Remember fire drills at school? The wisdom behind the exhortation to “Walk, don’t run!” was often lost on me and my classmates. When your age matches your shoe size your chain of logic rarely extends much further than: “Walk? If there’s a fire in the building I’ll be running just as fast as my little legs can carry me, thank you very much.”
It’s only as you start maturing that you learn to appreciate the inherent dangers of mass panic and equally how, even if you’re only in a stampede of one, your chances of sprinting to safety could still be severely hampered by tripping up and falling flat on your face as imminent doom thunders up behind you.
There’s an urgent need for funeral professionals to start demonstrating a similar type of mature, clear-headed thinking around the increasingly contentious issue of funeral pre-payment plans.
Currently the very mention of pre-payment plans is enough to send us scattering in all directions: non-believers like me are moving calmly towards the emergency exits; whilst others have succumbed to smoke inhalation by breathing in the plan providers’ marketing hype and turning into Corporal Jones’s – “Don’t panic!” and Private Frazer’s – “We’re doomed!” before surrendering themselves to the forces of self-fulfilling prophecy.
Meanwhile, a disturbing number are ignoring the other golden rule of fire drill by running into the flames hoping to salvage what they can, convinced they can still make it out alive.
Funeral directing is a constant balancing act, challenging its best practitioners to act honourably and honestly in deliver a caring, personal service in a commercially sustainable way. But this delicate Eco-system is under threat from pre-payment plans. Far from bringing ‘peace of mind’ to forward-thinking consumers, pre-payment plans are actually bringing malignant levels of commercialism and unsustainability into what has always been an acutely sensitive marketplace.
There are so many different kinds of bad embodied within the concept of the funeral pre-payment plan that it’s difficult to know where to start. From the purchaser’s point of view, pre-payment plans don’t really do what they say on the tin. The vast majority of plans only offer a partial guarantee, freezing the funeral director’s fees but treating the amount paid towards third party costs as an allowance requiring a supplementary payment at the time of need. Although the plan holder assumes their funeral is bought and paid for, their relatives still find themselves with extra to pay.
By the same token, the actual ratios of financial growth as set against inflation render the majority of pre-payment plans hopelessly uneconomic for the funeral directors who will one day be responsible for carrying out the funerals. These abysmally low rates of return were one of the many reasons I began setting off the smoke alarms, the realisation dawning very early on that pre-payment plans all come with the smell of burning. Since then it’s come as no surprise to me to hear increasing amounts of evidence that funeral directors are resorting to corner-cutting and/or raising prices for their at-need clients simply to subsidise loss-making pre-payment plans.
From the perspective of the pre-payment scheme providers, financial sustainability is equally fraught, because it can only be achieved through maintaining sales volumes. I’m not suggesting that plan providers are running ponzi schemes, but the simple fact remains that they rely on sales volumes to fund returns for their participating funeral directors. This not only leaves funeral directors dangerously exposed to unquantifiable future risks (bearing in mind the plan providers themselves get their money at the time of sale), it also requires an aggressively proactive approach to selling.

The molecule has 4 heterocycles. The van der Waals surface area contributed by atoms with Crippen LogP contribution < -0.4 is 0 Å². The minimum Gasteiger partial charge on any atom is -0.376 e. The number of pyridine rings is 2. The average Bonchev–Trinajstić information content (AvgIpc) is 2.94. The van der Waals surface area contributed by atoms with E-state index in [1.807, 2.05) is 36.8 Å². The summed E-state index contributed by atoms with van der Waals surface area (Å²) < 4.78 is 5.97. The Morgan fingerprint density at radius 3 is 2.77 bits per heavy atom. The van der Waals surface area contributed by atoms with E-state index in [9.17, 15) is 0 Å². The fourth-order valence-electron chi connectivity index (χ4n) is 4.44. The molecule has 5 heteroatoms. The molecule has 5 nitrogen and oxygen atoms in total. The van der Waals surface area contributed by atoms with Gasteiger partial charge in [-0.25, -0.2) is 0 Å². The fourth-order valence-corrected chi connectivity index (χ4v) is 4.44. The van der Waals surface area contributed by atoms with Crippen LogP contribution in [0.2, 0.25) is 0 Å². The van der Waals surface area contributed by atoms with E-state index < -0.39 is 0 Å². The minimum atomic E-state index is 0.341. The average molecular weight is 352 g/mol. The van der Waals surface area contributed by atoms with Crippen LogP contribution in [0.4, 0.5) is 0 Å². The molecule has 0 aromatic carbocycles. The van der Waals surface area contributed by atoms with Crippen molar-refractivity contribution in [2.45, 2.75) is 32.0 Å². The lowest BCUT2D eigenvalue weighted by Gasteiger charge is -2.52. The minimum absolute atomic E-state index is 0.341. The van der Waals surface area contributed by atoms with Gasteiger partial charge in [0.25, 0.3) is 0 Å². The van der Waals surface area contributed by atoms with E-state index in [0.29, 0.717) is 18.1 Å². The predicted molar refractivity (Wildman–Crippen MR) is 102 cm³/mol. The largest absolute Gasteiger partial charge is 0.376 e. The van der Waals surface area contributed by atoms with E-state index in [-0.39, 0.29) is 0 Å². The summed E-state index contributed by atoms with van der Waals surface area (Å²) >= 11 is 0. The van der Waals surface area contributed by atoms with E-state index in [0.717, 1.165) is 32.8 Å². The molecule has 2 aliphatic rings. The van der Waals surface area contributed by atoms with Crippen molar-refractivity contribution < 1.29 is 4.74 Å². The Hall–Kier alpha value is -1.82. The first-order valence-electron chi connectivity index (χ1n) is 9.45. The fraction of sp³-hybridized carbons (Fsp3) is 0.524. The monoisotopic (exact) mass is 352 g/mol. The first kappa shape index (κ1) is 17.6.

The pre-payment scheme providers play on the herd instinct, stoking an artificial sense of panic: “Attention funeral directors: if you don’t sell enough plans your competitors will take your future market share.” However, the providers face a fundamental problem: good funeral directors make very bad salesmen. To combat this, the providers have resorted to using direct marketing and third party sellers, along with cajoling funeral directors into somewhat dubious marketing activity: retirement seminars become opportunities for exploiting captive audiences; the over-50’s are hounded at every turn and bowls match sponsorship is getting like Formula One and tobacco. This has resulted in the funeral profession being reduced to ‘buy now, die later’ commercialism.
Third party selling has also corroded the essential relationship between plan purchasers and their intended funeral director. While pre-payment providers and their sales agents take the money and run, plan holders and their families are left with misinformed and grossly underfunded expectations; meanwhile long-established, reputable funeral directors are amassing ever-growing financial liabilities with consequent risk to their long-term future, all courtesy of a fundamentally ill-conceived product being mis-sold on their behalf.
I’m all for folks leaving a record of their funeral instructions; and if they want to set the money aside too then all power to their collective elbows. But my advice would be to put those instructions somewhere safe, or better still distribute copies to trusted representatives, and put the money into a savings account or an ISA, where THEY keep control of it – topping it up periodically if they so wish. Their family (and their funeral director) will love them for it. But more importantly it will keep their money away from the hands of the financial products sector, whose self-imposed contribution to the funeral market is at best questionable and at worst brazenly parasitic.
(a Gloucestershire funeral director)
This article was orginally published in More to Death, the official magazine to The Natural Death Centre.